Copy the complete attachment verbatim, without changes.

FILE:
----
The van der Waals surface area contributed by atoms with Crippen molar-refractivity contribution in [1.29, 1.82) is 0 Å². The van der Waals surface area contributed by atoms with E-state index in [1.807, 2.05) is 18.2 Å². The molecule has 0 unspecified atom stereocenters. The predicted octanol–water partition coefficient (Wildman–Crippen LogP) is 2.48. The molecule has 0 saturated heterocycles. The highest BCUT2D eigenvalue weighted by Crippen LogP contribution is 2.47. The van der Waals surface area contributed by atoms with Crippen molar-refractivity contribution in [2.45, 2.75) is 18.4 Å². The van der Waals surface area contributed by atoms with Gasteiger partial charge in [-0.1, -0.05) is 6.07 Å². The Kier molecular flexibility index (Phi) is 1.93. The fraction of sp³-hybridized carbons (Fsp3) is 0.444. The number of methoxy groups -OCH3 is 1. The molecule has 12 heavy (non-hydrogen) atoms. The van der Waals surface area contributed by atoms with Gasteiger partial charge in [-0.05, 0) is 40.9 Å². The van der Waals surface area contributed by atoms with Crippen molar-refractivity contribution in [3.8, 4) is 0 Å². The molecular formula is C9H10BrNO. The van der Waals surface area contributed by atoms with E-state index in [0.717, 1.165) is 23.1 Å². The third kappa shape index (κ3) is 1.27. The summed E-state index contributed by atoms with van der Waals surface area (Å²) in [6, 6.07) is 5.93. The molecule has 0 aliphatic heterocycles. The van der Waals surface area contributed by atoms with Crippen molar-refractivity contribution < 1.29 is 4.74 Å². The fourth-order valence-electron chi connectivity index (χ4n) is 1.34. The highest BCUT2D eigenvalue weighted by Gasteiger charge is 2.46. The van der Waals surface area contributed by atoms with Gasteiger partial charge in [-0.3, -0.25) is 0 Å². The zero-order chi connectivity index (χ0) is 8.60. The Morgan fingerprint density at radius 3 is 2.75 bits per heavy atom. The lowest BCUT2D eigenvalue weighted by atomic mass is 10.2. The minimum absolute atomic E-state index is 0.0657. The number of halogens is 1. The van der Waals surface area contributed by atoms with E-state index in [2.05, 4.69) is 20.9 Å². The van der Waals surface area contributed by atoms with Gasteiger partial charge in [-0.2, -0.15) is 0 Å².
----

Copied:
The van der Waals surface area contributed by atoms with Crippen molar-refractivity contribution in [1.29, 1.82) is 0 Å². The van der Waals surface area contributed by atoms with E-state index in [1.807, 2.05) is 18.2 Å². The molecule has 0 unspecified atom stereocenters. The predicted octanol–water partition coefficient (Wildman–Crippen LogP) is 2.48. The molecule has 0 saturated heterocycles. The highest BCUT2D eigenvalue weighted by Crippen LogP contribution is 2.47. The van der Waals surface area contributed by atoms with Crippen molar-refractivity contribution in [2.45, 2.75) is 18.4 Å². The van der Waals surface area contributed by atoms with Gasteiger partial charge in [-0.1, -0.05) is 6.07 Å². The Kier molecular flexibility index (Phi) is 1.93. The fraction of sp³-hybridized carbons (Fsp3) is 0.444. The number of methoxy groups -OCH3 is 1. The molecule has 12 heavy (non-hydrogen) atoms. The van der Waals surface area contributed by atoms with Gasteiger partial charge in [-0.05, 0) is 40.9 Å². The van der Waals surface area contributed by atoms with Crippen molar-refractivity contribution in [3.8, 4) is 0 Å². The molecular formula is C9H10BrNO. The van der Waals surface area contributed by atoms with E-state index in [0.717, 1.165) is 23.1 Å². The third kappa shape index (κ3) is 1.27. The summed E-state index contributed by atoms with van der Waals surface area (Å²) in [6, 6.07) is 5.93. The molecule has 0 aliphatic heterocycles. The van der Waals surface area contributed by atoms with Crippen molar-refractivity contribution < 1.29 is 4.74 Å². The fourth-order valence-electron chi connectivity index (χ4n) is 1.34. The highest BCUT2D eigenvalue weighted by Gasteiger charge is 2.46. The van der Waals surface area contributed by atoms with Gasteiger partial charge in [-0.3, -0.25) is 0 Å². The zero-order chi connectivity index (χ0) is 8.60. The Morgan fingerprint density at radius 3 is 2.75 bits per heavy atom. The lowest BCUT2D eigenvalue weighted by atomic mass is 10.2. The minimum absolute atomic E-state index is 0.0657. The number of halogens is 1. The van der Waals surface area contributed by atoms with E-state index in [2.05, 4.69) is 20.9 Å². The van der Waals surface area contributed by atoms with Gasteiger partial charge in [-0.2, -0.15) is 0 Å².